Shared decision-making in a multidisciplinary head and neck cancer team: a case study of developing Option Grids

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Glyn Elwyn
Amy Lloyd
Natalie Joseph Williams
Annette Beasley
Alun Tomkinson


Aims: The intended improvement involved introducing a multidisciplinary head and neck cancer team to the principles of shared decision-making, engaging them in skills training and in using patient decision support tools, supporting them to consider how patients could become more involved in treatment decisions about cancers of the head and neck. Methods: A typical implementation strategy for shared decision-making involves the use of a patient decision support intervention plus efforts to introduce the approach to clinicians, to foster positive attitudes and develop skills in using the materials effectively. However, we were aware of skepticism among some team members. It was decided that this situation required consultation and collaboration, rather than the introduction of a pre-specified intervention. The intervention planning was based on Revans’ Action Learning approach[1]: this has four interlocking elements: 1) a diagnostic phase to identify barriers and facilitators to implementation; 2) a consultation phase to formulate solutions; 3) an implementation phase to roll out agreed actions and 4) a monitoring process. Action learning includes a monitoring process: this was achieved by qualitative data collection to examine the impact of the intervention. The method is described below. Data was collected throughout the 18-month programme.Results: Engaging a multidisciplinary head and neck cancer team in the development of succinct decision support tools, namely Option Grids, increased the team’s understanding and engagement with shared decision-making. The process enabled them to have more confidence in supporting patients to become involved in treatment decisions. The action learning process was particularly helpful because the diagnostic and consultation phases helped the improvement team to understand the complexities of this clinical context. It also enabled members of the MDT to understand the relevance of shared decision-making to this patient group.Conclusions: Although debate continues, the multidisciplinary team agreed that the use of the Option Grids helped patients understand the key features and the risks and benefits of treatment options and to undertake more shared decision-making with patients.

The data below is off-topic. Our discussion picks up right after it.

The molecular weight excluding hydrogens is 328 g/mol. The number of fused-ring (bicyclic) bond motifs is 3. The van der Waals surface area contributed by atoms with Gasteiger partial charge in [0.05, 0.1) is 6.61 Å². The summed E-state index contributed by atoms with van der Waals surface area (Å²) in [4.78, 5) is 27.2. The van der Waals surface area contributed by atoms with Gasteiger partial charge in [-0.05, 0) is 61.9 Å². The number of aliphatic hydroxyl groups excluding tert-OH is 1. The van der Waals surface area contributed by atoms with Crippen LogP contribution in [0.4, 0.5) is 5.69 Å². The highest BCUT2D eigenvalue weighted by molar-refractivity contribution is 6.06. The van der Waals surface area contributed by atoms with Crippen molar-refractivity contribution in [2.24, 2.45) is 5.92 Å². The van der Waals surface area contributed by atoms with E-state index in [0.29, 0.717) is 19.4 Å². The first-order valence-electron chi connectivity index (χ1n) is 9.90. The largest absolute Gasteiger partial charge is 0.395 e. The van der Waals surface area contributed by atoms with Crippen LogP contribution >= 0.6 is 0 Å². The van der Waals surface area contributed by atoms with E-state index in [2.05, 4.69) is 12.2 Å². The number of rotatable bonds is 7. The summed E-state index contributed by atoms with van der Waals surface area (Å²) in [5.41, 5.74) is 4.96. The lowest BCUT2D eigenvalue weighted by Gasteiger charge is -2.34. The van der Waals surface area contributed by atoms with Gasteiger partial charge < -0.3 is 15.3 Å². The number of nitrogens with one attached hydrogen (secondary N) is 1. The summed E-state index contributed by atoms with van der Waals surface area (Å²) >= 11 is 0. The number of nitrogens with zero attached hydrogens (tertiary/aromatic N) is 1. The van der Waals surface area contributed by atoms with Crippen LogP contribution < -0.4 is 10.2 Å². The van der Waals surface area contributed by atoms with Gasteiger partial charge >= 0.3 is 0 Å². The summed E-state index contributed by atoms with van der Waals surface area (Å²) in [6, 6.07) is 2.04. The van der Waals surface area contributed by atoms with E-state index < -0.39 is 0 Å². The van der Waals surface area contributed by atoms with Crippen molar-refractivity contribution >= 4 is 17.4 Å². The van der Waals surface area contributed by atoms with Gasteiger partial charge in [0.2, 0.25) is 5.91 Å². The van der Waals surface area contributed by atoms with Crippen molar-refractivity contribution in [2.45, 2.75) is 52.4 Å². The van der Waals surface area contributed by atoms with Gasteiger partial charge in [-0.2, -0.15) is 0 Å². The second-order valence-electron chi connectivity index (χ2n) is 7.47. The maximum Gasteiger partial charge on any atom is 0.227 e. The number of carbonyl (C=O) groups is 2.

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Shared Decision Making


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